‘Pakistan lacks investors' base despite huge financial accessibility’

LAHORE: Abbasi Securities Director Ali Abbasi believes that there is a dire need of increasing investors’ base in the country, given the wide array of opportunities and financial accessibility in the market.

The brokerage industry in Pakistan is still in its embryonic phase, as the country does not possess a strong network of investors. With population touching the 200 million mark, the number of bank accounts stands only at 190,000, which testifies the abovementioned claim.

“We must utilise the financial accessibility of the market and work towards building a larger investors’ base,” Ali Abbasi said during an interview with Daily Times. “Due to lack of trust in brokers and limited exposure of the people towards investment, the brokerage industry has not been able to explore its full potential.”

However, the financial analyst is optimistic that through proper infrastructure of transparency, the brokerage firms could regain the trust and make the public realise about the value of investments.

Abbasi Securities, a Karachi-based stock brokerage firm, has evolved from a brokerage company to a complete wealth management firm offering stock brokerage, corporate bonds, commodities and mutual funds distribution.

Shedding light on his company’s successful growth over the years, Ali said: “By giving high quality personalised financial advice and with a mission to make investment a household name, the company has been able to become Pakistan’s premium money management and investment consultancy that introduces the policy of low risk with high returns.”

Commenting on regulations imposed by the Securities and Exchange Commission of Pakistan (SECP), he said increase in regulations only increases the cost of doing business without any associated benefit. “SECP brings in new regulations to identify and eliminate the black sheep of the industry. However, what they don’t realise is that such endeavours only overburden the honest and already suffering brokerage houses,” he added.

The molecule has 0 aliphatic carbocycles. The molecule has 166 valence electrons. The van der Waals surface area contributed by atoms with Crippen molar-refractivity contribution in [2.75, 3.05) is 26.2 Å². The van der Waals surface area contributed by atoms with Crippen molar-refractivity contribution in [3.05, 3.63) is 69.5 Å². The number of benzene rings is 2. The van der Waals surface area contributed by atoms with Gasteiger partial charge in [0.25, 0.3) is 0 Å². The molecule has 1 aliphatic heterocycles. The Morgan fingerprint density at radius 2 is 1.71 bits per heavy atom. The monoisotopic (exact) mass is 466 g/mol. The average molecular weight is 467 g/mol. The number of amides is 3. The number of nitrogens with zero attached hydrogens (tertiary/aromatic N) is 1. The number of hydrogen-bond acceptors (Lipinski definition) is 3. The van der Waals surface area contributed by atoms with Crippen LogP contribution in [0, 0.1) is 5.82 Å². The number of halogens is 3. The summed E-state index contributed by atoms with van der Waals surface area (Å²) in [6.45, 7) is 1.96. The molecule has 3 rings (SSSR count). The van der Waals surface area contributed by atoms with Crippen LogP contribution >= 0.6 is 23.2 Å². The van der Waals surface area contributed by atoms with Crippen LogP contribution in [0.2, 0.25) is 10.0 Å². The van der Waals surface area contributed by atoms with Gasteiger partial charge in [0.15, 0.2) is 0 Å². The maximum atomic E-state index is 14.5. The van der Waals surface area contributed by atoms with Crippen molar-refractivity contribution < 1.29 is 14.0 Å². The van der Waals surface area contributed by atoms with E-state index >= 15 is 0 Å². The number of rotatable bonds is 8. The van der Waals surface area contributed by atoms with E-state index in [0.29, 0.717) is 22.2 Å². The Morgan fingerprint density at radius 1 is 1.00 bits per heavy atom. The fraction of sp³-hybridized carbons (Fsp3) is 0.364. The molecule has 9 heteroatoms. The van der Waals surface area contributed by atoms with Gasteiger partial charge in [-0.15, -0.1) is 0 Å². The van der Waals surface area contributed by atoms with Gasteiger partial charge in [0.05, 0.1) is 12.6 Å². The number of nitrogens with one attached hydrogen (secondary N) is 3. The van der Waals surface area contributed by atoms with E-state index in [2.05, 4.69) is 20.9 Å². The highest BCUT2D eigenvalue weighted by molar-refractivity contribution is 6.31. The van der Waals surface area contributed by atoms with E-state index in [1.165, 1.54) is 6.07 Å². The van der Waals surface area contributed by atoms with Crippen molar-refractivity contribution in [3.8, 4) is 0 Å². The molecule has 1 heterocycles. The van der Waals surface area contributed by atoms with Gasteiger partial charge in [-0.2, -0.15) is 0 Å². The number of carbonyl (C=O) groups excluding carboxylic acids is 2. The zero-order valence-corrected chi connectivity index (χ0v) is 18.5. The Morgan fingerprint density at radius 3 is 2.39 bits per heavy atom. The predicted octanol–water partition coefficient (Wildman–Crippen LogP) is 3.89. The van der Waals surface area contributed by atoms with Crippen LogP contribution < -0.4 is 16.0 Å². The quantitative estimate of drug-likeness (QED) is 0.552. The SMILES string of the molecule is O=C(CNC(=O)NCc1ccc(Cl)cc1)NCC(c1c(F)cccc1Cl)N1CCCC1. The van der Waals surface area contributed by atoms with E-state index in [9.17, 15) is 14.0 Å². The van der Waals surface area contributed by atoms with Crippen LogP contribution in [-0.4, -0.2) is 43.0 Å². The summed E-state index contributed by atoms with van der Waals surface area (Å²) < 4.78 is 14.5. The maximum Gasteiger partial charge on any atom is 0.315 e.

Ali, who has an experience of 18 years in private equity, venture capital and distress debt, suggests that instead of the commission, the investigation of runaway brokers should either to be given to the National Accountability Bureau (NAB) or to the Federal Investigating Agency (FIA).

“Rather than increasing the number of regulations, the commission should focus more on its timely implementation,” he said. “Before any legislation, there should be a cost benefit analysis. SECP may achieve its targets through stringent policies, but not before causing hindrances in the way of honest companies.”

Before joining Abbasi Securities in 2009, Ali spent 12 years working in the financial services sector in the United Kingdom. During this time, he helped shape businesses from sectors as diverse as mining, travel, logistics and manufacturing.

“An entrepreneur is someone who can pull all the resources together and create the right balance, hence it should not be linked with education. Anyone who has a good idea, an execution strategy and persistency in approach, can be a successful entrepreneur,” said Ali, who is also an associate member of the Institute of Chartered Accountants in England and Wales (ICAEW).

The increasing number of entrepreneurs, listing their companies on the exchange, show that the future of capital market is bright. Timely implementations of regulations would not only increase the investors’ base but also enable the capital market to help expedite economic growth of the country, Ali observed.


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